Leith Walk braced for 18 months of chaos amid triple roadworks misery

Leith Walk is to be dug up yet again for an 18-month project of works – at the same time as the ongoing city-centre tram work.

The announcement sparked fears of major disruption for city residents, with track-laying at York Place and utility diversions at the Foot of the Walk happening simultaneously.

Long-suffering Leith residents have demanded more detail about the project and warned the council it must be properly managed.

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The work on Leith Walk will run from now until Christmas 2013 and is expected to cause significant disruption for motorists and bus passengers.

Three projects – one tram, one utility, and one street improvement – will take place between York Place and the foot of Leith Walk at the same time.

Contractors moved into York Place and Picardy Place this month to lay tracks and build the transit hub where trams will switch tracks.

A separate utility works project to build new manholes to the water network is already being rolled out along Leith Walk. And a third £5.5 million reinstatement project – intended to repair the district after the tram route was cancelled – has now been announced.

Transport chiefs at Edinburgh City Council today assured local residents that disruption would be kept to a minimum. But many locals spoke of unease at the return of the works which blighted the area for nearly two years, and concerns over the lack of detail being provided.

Keith Hales, who owns Leith Walk Barbers Salon and is vice-chairman of the Leith Business Association, said residents accepted the work had to be done, but demanded sound management, which was absent from the first project in 2008-10.

He said: “In their report today the council insisted they’d stick to three sites at a time. But we were made these promises before and within three months the tram works were behind schedule and they began opening up multiple sites to avoid falling further behind.”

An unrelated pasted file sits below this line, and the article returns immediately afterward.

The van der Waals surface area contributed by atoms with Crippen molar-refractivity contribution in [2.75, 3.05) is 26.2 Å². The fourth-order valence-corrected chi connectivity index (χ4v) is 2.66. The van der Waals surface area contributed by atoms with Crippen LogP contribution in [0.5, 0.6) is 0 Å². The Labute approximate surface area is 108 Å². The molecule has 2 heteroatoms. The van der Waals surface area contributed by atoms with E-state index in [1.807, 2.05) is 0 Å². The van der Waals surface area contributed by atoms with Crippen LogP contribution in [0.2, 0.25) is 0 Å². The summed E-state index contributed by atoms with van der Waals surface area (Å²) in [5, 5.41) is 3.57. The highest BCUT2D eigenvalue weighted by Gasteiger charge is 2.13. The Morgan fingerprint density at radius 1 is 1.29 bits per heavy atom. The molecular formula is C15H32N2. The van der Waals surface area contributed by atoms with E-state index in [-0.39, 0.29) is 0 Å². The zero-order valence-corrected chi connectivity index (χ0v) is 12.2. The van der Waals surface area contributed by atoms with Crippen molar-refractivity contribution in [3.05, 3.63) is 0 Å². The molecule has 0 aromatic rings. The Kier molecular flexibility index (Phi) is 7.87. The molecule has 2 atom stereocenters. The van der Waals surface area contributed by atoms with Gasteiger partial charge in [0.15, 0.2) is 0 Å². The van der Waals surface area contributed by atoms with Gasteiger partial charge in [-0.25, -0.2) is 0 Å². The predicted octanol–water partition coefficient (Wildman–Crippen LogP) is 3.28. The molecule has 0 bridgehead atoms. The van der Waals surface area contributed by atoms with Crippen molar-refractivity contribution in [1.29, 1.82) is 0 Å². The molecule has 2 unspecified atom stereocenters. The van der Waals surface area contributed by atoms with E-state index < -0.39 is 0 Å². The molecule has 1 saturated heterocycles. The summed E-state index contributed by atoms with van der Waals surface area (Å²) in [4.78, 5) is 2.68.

Extensive road resurfacing, improved footpaths and pathways and the return of famed artworks such as the Sherlock Holmes statue, the London Road Clock and the famous pigeon statues are all planned for the reinstatement stage.

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However, Mr Hales added that local residents had not yet seen exact details of the restoration work and were keen to be given assurances that Leith Walk will be returned to its former condition.

“We’ll all be prepared to accept a bit more pain to restore Leith Walk to what it was, but we want to see it managed 
properly,” he added.

The newly-announced works 
programme will be considered for approval by the city council’s finance and resources committee on July 31.

Reinstatement works costing £3.2m were first announced by city chiefs last summer.

However, following meetings with traders and local residents a much wider scheme of improvements was sought and a further budget of £2.3m has been requested for this purpose.

Chas Booth, Green councillor for Leith, said residents were furious more utility diversion work was still needing to be done.

“There is deep frustration among Leithers that we have had to put up with so much disruption with the trams already and we are now set to have more disruption because they apparently didn’t move all the utilities the first time,” he said. “It beggars belief that the tram project has been managed so badly.”

Tracy Griffen, who has a fitness studio off Leith Walk, also voiced concerned about the timescale of the project.

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She said: “Businesses that have survived the tram works are a bit sceptical about whether all this nice stuff about replacing statues and planting trees will actually happen. I would like to see start and finish times for specific areas of Leith Walk. Just saying it will start in the autumn is not adequate for businesses to alert their